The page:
FERC Thursday ruled that primary firm (releasing) shippers and asset manager replacement shippers are not “similarly situated” in every respect, and thus pipelines are not automatically required to provide asset manager replacement shippers with the same discounted or negotiated usage or fuel charges that they give releasing shippers.
“Several parties to the Order 712 compliance proceedings questioned whether pipeline tariffs should include provisions allowing asset manager replacement shippers to receive the same discounts provided to the primary firm shipper for the purpose of facilitating an asset management agreement (AMA)…The Commission will not establish a blanket requirement that pipelines must always provide the same discounted or negotiated usage or fuel charges to an asset manager replacement shipper that it has provided to the primary shipper,” the Federal Energy Regulatory Commission (FERC) said in the order [RP09-79, et al].
“Instead the Commission determines that pipelines should apply the Commission’s existing selective discounting policy on a case-by-case basis in deciding whether to grant a discounted or negotiated usage or fuel charge to an asset manager replacement shipper,” it noted.
In June 2007 FERC lifted restrictions to encourage the creation of AMAs. Under such a contract arrangement, an asset manager agrees to manage the supply portfolio and/or pipeline and storage capacity of an energy company, such as a local distribution company. AMAs represent a relatively new development in the natural gas industry (see NGI, June 23, 2008).
While pipelines are not required to extend the same discounted usage or fuel charges to asset manager replacement shippers, “pipelines are, and remain, subject to the Commission’s general policy that selective discounts and negotiated rates must be given on a not unduly discriminatory basis to similarly situated shippers,” the order said.
FERC cited two instances where discounted rates would be warranted for asset managers. “In the situation where the pipeline has given the releasing shipper a discount at its delivery point and the asset manager uses the released capacity to provide deliveries to the releasing shipper at that point, the asset manager really is stepping into the shoes of the releasing shipper. In that situation, the Commission cannot envision a scenario where the asset manager replacement shipper would not be deemed to be similarly situated to the releasing shipper.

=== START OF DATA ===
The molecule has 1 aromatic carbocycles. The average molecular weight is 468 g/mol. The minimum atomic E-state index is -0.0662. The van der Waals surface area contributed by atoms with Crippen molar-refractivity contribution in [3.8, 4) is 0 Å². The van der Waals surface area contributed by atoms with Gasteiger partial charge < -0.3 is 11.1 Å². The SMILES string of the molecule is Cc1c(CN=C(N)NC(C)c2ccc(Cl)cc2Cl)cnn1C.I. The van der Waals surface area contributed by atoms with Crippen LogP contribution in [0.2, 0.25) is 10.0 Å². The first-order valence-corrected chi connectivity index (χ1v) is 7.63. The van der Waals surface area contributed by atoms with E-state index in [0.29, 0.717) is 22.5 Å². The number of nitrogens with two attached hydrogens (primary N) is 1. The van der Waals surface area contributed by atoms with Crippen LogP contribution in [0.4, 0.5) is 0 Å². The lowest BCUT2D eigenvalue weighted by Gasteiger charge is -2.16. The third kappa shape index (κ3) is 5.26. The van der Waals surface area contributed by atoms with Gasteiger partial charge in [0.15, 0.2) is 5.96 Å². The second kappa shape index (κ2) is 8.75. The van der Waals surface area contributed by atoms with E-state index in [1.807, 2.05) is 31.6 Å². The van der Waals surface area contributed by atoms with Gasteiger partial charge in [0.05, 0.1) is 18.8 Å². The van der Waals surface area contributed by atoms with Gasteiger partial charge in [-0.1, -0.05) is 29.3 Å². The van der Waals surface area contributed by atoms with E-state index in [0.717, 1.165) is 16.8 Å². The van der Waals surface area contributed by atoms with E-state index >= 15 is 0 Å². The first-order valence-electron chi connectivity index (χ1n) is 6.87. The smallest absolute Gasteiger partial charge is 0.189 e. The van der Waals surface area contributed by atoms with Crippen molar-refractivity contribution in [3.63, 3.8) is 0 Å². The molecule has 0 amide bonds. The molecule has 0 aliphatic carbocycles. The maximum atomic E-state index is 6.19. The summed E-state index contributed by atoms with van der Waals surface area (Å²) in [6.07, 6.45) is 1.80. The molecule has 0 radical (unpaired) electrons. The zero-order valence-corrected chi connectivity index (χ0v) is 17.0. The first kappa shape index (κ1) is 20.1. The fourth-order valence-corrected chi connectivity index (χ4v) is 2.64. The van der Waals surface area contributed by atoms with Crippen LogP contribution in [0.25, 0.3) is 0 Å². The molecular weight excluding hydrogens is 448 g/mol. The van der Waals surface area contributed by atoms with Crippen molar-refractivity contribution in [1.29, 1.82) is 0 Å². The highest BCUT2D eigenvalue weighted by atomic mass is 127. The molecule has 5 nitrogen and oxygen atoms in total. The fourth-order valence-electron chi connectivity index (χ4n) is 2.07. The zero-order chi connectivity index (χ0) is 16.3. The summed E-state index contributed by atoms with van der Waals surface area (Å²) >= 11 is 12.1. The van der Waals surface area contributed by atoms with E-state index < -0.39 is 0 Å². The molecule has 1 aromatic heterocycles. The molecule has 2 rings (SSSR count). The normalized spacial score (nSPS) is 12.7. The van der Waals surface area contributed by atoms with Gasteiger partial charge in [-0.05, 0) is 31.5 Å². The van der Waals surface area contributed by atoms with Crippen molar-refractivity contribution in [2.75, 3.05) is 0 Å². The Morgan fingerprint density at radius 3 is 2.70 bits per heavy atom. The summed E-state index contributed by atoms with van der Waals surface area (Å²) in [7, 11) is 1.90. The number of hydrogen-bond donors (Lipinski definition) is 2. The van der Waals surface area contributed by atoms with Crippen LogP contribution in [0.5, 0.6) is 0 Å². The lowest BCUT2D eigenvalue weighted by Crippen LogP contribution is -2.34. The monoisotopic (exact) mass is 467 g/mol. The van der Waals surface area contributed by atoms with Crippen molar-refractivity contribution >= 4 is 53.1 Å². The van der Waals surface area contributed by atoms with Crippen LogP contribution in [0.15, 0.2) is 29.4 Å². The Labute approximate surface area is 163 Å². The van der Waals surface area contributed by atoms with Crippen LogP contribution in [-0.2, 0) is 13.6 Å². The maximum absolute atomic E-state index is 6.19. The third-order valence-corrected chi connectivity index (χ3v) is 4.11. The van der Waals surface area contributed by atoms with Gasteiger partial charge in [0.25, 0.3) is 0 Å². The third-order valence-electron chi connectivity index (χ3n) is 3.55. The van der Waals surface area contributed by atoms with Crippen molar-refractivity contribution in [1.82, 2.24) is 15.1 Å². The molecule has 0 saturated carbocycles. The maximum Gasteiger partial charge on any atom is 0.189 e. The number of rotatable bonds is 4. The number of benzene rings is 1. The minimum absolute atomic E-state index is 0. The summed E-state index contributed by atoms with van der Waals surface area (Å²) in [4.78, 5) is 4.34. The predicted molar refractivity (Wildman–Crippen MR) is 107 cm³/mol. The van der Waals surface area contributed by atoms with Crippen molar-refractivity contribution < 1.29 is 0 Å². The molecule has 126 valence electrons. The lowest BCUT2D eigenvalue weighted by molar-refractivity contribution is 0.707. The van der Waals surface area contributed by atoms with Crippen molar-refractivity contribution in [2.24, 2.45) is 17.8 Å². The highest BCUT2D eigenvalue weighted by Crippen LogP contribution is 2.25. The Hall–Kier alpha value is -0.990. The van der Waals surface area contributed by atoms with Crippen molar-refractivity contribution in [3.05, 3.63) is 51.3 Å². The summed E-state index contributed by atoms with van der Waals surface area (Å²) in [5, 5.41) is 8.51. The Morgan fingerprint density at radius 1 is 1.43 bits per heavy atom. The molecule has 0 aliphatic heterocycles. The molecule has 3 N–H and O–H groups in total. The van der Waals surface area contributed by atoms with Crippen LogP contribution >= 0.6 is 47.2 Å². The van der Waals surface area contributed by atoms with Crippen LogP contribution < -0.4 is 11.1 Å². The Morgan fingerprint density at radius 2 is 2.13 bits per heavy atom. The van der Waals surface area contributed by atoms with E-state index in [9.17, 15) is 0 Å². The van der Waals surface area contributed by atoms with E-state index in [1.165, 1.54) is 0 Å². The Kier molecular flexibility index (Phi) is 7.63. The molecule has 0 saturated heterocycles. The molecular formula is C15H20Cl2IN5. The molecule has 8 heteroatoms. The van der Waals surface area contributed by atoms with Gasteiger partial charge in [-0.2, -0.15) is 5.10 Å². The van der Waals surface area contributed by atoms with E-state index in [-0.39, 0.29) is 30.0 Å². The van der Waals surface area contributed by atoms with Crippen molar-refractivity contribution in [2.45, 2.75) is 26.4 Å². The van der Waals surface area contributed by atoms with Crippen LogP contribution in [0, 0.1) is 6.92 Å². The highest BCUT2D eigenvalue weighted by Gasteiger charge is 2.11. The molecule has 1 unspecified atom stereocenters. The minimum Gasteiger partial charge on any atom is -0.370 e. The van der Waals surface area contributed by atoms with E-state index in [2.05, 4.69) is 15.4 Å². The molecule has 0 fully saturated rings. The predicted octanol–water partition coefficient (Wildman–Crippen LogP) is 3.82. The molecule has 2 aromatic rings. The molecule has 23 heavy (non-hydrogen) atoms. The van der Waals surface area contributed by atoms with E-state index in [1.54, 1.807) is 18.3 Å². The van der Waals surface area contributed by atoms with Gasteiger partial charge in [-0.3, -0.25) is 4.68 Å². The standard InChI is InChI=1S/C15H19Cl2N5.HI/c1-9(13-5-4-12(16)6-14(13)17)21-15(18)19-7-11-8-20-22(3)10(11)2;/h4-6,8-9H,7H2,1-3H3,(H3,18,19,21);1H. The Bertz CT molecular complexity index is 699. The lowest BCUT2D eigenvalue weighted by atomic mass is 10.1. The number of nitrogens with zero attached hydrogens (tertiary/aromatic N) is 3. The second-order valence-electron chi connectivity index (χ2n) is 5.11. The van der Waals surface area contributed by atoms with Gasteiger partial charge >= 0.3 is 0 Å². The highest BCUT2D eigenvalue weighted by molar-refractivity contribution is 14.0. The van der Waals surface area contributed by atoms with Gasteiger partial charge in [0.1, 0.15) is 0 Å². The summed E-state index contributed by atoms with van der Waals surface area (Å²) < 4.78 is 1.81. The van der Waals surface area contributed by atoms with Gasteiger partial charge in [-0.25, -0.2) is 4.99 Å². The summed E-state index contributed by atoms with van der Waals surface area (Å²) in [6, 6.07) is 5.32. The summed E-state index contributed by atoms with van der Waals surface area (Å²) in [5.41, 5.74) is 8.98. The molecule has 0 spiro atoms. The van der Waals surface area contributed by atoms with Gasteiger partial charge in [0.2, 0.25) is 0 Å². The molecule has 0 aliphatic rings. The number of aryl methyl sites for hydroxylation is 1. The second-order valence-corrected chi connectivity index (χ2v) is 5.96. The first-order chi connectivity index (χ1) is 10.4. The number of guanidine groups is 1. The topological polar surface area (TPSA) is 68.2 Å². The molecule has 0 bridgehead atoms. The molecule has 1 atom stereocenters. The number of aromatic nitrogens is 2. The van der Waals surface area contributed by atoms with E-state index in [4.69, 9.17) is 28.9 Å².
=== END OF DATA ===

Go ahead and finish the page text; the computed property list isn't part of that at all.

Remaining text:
“Indeed, even some of the pipelines recognize that in such a situation, the asset manager should receive the same discounted or negotiated usage or fuel charge as the releasing shipper,” the order noted.
Moreover, “in the situation where an asset manager replacement shipper may not be using the capacity to fulfill its delivery/purchase obligation under an AMA but uses the same points at which the releasing shipper was granted a discounted or negotiated usage or fuel rate, it seems reasonable that the asset manager would be considered similarly situated to the releasing shipper and entitled to the same rates.
“In general in situations where the pipeline granted the releasing shipper a discounted/negotiated usage or fuel charge limited to a particular point, then the replacement shipper is likely to be similarly situated for purposes of service at that point, and the pipeline will not be prejudiced by providing those same terms to the replacement shipper,” the order said.
But “the Commission is not convinced…that an asset manager is necessarily similarly situated to the releasing shipper in every AMA situation…For example, in a situation where the pipeline gave the releasing shipper a discounted or negotiated usage/fuel charge not limited to particular points, the asset manager would likely make greater use of secondary points than the pipeline anticipated the releasing shipper would.
“In the same way, if an asset manager replacement shipper is not using the capacity to fulfill its obligation under the AMA and is using points other than those where the pipeline granted the releasing shipper point specific discounts, then the asset manager may not be similarly situated to the releasing shipper,” FERC said.
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